}
            conversionResult[1] = "Do you want to try once more?";
        }
        return conversionResult;
    }

    public static void main (String[] args) throws IOException {
        String s;
        System.out.println("METERS TO INCHES CONVERTER WELCOMES YOU!");
        do {
            BufferedReader buff = new BufferedReader(
            new InputStreamReader(System.in));
            System.out.print("Enter the number of meters (m) to convert into inches: ");
            System.out.flush();
            s = buff.readLine();
            String result[] = convertMetersToInches (s);
            System.out.println(result[0]);
            System.out.print(result[1] + " (Type \"y\" for \"yes\", any other symbol for \"no\".): ");
            System.out.flush();
            s = buff.readLine();
        } while (processRepeatConversion(s));
        System.out.println("THANKS FOR USING OUR CONVERTER. BYE!");
    }

}

2. Press CTRL+S to save the changes.

Take a quick look at the code to see which language constructs you can potentially search for. Then close the file by clicking File:000_icon_close.png on the editor tab or pressing CTRL+F4.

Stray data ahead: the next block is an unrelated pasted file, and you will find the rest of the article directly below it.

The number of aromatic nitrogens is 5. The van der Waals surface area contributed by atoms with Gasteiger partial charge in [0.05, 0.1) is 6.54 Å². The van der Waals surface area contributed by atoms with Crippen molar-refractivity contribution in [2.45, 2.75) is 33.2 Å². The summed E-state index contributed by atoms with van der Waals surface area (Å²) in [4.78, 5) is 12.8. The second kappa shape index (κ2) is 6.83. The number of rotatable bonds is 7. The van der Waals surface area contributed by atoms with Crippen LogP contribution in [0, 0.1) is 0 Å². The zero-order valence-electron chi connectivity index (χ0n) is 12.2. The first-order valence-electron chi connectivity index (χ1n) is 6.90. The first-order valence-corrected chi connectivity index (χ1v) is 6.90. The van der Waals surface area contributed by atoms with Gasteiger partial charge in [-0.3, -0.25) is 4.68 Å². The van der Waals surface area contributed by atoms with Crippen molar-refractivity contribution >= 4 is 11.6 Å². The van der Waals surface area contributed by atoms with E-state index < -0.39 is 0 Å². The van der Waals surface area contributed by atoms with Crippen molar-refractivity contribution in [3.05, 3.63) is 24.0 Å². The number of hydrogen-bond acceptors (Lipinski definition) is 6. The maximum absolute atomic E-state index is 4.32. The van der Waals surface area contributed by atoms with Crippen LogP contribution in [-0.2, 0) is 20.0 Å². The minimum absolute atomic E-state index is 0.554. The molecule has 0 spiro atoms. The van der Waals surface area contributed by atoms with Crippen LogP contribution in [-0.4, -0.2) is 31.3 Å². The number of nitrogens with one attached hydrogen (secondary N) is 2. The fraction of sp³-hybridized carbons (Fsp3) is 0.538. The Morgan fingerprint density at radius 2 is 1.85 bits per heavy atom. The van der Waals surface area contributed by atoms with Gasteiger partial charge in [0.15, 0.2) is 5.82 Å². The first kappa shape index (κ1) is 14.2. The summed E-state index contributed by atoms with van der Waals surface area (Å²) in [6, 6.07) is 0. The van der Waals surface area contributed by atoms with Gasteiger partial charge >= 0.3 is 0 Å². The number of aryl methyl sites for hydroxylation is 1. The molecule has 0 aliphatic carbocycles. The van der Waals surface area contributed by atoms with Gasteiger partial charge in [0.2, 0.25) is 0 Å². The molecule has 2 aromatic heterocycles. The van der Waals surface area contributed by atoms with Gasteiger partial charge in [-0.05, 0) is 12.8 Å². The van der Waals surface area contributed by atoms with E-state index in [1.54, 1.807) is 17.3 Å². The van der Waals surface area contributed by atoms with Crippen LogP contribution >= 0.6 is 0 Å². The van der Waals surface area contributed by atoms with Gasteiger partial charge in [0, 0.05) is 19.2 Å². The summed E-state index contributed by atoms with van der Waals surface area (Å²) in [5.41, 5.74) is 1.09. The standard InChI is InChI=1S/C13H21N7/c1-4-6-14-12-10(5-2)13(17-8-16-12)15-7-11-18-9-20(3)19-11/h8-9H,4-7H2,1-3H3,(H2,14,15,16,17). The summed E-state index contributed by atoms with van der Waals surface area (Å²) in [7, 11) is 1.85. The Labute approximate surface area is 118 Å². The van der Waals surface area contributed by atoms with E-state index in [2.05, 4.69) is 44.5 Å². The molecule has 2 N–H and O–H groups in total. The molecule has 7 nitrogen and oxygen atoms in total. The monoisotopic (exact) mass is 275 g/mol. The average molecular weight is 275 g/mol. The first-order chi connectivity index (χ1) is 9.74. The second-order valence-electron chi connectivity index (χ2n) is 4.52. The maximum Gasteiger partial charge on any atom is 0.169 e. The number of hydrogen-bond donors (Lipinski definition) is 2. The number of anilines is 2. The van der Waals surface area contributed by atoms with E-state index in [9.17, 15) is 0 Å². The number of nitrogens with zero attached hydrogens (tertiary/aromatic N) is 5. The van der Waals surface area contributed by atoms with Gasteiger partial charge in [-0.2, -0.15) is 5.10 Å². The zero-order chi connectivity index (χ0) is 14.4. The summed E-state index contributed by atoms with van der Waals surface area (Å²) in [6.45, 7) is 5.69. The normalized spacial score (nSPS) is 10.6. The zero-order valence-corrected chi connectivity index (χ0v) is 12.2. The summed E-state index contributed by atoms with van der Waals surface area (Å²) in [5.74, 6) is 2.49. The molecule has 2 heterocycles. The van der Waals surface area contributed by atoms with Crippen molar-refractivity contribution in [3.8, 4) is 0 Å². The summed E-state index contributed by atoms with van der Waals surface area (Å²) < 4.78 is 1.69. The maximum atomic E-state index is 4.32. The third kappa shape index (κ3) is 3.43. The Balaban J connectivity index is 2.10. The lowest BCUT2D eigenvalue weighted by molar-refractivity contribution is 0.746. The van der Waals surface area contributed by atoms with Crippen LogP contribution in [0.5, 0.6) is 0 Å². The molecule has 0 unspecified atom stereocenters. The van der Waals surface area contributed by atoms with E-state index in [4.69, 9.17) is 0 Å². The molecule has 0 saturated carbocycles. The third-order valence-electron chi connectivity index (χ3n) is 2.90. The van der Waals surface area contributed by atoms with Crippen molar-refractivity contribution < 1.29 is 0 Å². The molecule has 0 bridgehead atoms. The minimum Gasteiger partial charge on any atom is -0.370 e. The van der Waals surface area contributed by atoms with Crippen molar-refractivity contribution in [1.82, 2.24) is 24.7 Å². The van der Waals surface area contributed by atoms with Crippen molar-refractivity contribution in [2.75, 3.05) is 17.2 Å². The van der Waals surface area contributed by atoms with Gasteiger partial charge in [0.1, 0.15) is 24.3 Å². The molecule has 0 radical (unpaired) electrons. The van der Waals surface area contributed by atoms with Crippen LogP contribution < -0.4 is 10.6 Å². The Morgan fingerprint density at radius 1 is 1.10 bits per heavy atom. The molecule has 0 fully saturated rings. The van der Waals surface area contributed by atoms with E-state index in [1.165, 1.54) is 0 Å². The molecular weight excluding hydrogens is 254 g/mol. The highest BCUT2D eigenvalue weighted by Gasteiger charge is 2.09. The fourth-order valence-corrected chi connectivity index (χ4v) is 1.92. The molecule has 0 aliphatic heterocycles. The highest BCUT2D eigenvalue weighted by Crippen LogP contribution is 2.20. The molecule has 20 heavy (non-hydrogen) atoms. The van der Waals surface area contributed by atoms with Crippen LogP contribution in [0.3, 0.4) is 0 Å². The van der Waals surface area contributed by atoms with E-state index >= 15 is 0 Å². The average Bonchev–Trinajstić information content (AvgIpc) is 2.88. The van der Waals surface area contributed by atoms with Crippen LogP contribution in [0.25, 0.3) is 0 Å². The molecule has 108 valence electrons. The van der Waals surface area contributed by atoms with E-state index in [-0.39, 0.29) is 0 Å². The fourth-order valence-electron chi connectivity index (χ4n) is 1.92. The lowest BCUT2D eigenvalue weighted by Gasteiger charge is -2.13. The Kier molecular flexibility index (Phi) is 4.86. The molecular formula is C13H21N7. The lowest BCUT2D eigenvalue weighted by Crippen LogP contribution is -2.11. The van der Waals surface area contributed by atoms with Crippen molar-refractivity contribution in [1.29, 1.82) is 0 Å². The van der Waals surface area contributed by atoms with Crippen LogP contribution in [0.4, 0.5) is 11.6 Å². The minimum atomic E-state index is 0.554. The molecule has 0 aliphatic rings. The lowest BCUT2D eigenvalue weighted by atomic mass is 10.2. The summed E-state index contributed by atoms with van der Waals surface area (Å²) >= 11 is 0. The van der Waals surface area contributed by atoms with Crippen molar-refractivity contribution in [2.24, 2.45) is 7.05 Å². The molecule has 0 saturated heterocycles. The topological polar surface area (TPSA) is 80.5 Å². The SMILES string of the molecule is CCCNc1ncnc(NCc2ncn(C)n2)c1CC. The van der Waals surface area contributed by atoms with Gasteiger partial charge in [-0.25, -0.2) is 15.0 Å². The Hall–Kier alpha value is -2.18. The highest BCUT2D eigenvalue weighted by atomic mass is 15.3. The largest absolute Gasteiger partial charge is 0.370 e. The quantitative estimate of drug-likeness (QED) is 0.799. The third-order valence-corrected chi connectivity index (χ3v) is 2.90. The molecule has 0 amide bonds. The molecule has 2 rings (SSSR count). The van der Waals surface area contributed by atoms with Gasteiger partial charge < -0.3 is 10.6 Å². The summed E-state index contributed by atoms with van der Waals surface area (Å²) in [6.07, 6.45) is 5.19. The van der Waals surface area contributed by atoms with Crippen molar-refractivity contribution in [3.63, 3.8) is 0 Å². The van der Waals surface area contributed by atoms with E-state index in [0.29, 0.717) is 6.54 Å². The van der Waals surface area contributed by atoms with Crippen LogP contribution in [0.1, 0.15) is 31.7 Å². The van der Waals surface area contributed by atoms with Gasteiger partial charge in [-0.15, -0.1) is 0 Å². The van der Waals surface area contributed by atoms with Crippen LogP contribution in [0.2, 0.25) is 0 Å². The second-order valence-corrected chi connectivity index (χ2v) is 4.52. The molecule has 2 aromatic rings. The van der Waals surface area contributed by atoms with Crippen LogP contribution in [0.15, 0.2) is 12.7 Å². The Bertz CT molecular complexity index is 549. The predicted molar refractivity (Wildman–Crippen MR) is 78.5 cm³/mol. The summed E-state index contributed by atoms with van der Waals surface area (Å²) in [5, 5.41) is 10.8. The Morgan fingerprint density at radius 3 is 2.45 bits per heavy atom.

File:010_close_java_file.png

Searching for classes. Learning the basic features of the UI

In this section, we show how to access the Structural Search dialog and briefly discuss its layout and main features. Then, we perform the most basic search (the search for classes) using one of the predefined templates (sections "Specifying a search template" and "Performing the search") and discuss the results (sections "Exploring the search results" and "How access modifiers affect the search for classes"). We also show how to jump to the source code for a found code fragment and repeat the search for the refined conditions.

Accessing the Structural Search dialog

The Structural Search dialog provides an access point to structural search in IntelliJ IDEA. In this dialog you define what you want to find and where, and also specify various search options such as case sensitivity, recursion and the like.

To open the Structural Search dialog, select Edit | Find | Search Structurally. (Alternatively, press CTRL+SHIFT+S.)

File:011_select_to_search_structurally.png

Overview of the Structural Search dialog